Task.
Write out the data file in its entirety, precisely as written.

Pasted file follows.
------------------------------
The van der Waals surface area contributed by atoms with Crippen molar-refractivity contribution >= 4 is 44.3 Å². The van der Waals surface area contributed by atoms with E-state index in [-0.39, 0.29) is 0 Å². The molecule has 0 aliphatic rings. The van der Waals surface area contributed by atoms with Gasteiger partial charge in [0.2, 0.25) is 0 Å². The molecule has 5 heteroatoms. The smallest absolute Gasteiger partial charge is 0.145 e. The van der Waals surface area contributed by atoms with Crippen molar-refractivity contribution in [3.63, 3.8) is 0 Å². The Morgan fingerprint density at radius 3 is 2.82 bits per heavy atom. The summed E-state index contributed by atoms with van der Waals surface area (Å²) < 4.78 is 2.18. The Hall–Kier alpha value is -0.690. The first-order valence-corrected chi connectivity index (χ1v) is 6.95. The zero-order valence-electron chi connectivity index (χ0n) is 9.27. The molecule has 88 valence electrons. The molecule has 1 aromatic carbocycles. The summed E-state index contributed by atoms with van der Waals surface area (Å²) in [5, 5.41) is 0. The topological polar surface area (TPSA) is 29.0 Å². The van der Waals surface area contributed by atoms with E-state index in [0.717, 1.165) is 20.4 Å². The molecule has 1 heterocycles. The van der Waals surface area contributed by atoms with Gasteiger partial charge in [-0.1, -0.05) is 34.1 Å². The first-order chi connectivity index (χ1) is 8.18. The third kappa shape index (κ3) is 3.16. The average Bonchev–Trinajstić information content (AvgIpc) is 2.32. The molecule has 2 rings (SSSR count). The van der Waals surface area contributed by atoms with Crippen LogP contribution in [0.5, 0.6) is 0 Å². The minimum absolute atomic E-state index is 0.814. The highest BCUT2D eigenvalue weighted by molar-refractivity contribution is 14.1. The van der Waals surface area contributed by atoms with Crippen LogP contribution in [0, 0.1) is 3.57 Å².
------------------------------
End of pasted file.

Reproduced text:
The van der Waals surface area contributed by atoms with Crippen molar-refractivity contribution >= 4 is 44.3 Å². The van der Waals surface area contributed by atoms with E-state index in [-0.39, 0.29) is 0 Å². The molecule has 0 aliphatic rings. The van der Waals surface area contributed by atoms with Gasteiger partial charge in [0.2, 0.25) is 0 Å². The molecule has 5 heteroatoms. The smallest absolute Gasteiger partial charge is 0.145 e. The van der Waals surface area contributed by atoms with Crippen molar-refractivity contribution in [3.63, 3.8) is 0 Å². The Morgan fingerprint density at radius 3 is 2.82 bits per heavy atom. The summed E-state index contributed by atoms with van der Waals surface area (Å²) < 4.78 is 2.18. The Hall–Kier alpha value is -0.690. The first-order valence-corrected chi connectivity index (χ1v) is 6.95. The zero-order valence-electron chi connectivity index (χ0n) is 9.27. The molecule has 88 valence electrons. The molecule has 1 aromatic carbocycles. The summed E-state index contributed by atoms with van der Waals surface area (Å²) in [5, 5.41) is 0. The topological polar surface area (TPSA) is 29.0 Å². The van der Waals surface area contributed by atoms with E-state index in [0.717, 1.165) is 20.4 Å². The molecule has 1 heterocycles. The van der Waals surface area contributed by atoms with Gasteiger partial charge in [-0.1, -0.05) is 34.1 Å². The first-order chi connectivity index (χ1) is 8.18. The third kappa shape index (κ3) is 3.16. The average Bonchev–Trinajstić information content (AvgIpc) is 2.32. The molecule has 2 rings (SSSR count). The van der Waals surface area contributed by atoms with Crippen LogP contribution in [0.5, 0.6) is 0 Å². The minimum absolute atomic E-state index is 0.814. The highest BCUT2D eigenvalue weighted by molar-refractivity contribution is 14.1. The van der Waals surface area contributed by atoms with Crippen LogP contribution in [0, 0.1) is 3.57 Å².